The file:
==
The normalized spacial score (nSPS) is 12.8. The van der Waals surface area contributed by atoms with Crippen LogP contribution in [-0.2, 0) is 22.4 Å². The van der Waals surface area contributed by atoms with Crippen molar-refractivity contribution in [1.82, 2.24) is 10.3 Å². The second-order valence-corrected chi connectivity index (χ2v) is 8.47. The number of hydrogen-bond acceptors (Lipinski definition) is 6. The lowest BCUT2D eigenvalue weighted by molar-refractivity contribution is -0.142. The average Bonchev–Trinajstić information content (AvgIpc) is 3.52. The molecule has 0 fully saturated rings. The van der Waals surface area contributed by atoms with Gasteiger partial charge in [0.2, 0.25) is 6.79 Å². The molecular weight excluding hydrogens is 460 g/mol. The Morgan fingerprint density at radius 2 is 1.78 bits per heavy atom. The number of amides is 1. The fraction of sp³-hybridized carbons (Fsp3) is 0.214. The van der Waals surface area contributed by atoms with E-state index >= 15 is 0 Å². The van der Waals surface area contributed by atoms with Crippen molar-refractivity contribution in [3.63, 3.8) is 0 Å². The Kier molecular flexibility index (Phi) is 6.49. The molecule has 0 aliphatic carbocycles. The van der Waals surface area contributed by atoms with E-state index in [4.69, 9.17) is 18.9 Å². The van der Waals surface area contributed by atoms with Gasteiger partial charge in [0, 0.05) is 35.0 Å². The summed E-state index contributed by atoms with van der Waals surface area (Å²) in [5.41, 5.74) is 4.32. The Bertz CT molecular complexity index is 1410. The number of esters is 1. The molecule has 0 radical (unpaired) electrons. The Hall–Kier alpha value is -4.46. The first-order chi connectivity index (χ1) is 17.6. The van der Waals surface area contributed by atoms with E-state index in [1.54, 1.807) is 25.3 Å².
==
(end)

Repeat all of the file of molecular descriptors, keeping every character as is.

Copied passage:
The normalized spacial score (nSPS) is 12.8. The van der Waals surface area contributed by atoms with Crippen LogP contribution in [-0.2, 0) is 22.4 Å². The van der Waals surface area contributed by atoms with Crippen molar-refractivity contribution in [1.82, 2.24) is 10.3 Å². The second-order valence-corrected chi connectivity index (χ2v) is 8.47. The number of hydrogen-bond acceptors (Lipinski definition) is 6. The lowest BCUT2D eigenvalue weighted by molar-refractivity contribution is -0.142. The average Bonchev–Trinajstić information content (AvgIpc) is 3.52. The molecule has 0 fully saturated rings. The van der Waals surface area contributed by atoms with Gasteiger partial charge in [0.2, 0.25) is 6.79 Å². The molecular weight excluding hydrogens is 460 g/mol. The Morgan fingerprint density at radius 2 is 1.78 bits per heavy atom. The number of amides is 1. The fraction of sp³-hybridized carbons (Fsp3) is 0.214. The van der Waals surface area contributed by atoms with E-state index >= 15 is 0 Å². The van der Waals surface area contributed by atoms with Crippen molar-refractivity contribution in [3.63, 3.8) is 0 Å². The Kier molecular flexibility index (Phi) is 6.49. The molecule has 0 aliphatic carbocycles. The van der Waals surface area contributed by atoms with E-state index in [4.69, 9.17) is 18.9 Å². The van der Waals surface area contributed by atoms with Gasteiger partial charge in [0, 0.05) is 35.0 Å². The summed E-state index contributed by atoms with van der Waals surface area (Å²) in [5.41, 5.74) is 4.32. The Bertz CT molecular complexity index is 1410. The number of esters is 1. The molecule has 0 radical (unpaired) electrons. The Hall–Kier alpha value is -4.46. The first-order chi connectivity index (χ1) is 17.6. The van der Waals surface area contributed by atoms with E-state index in [1.54, 1.807) is 25.3 Å².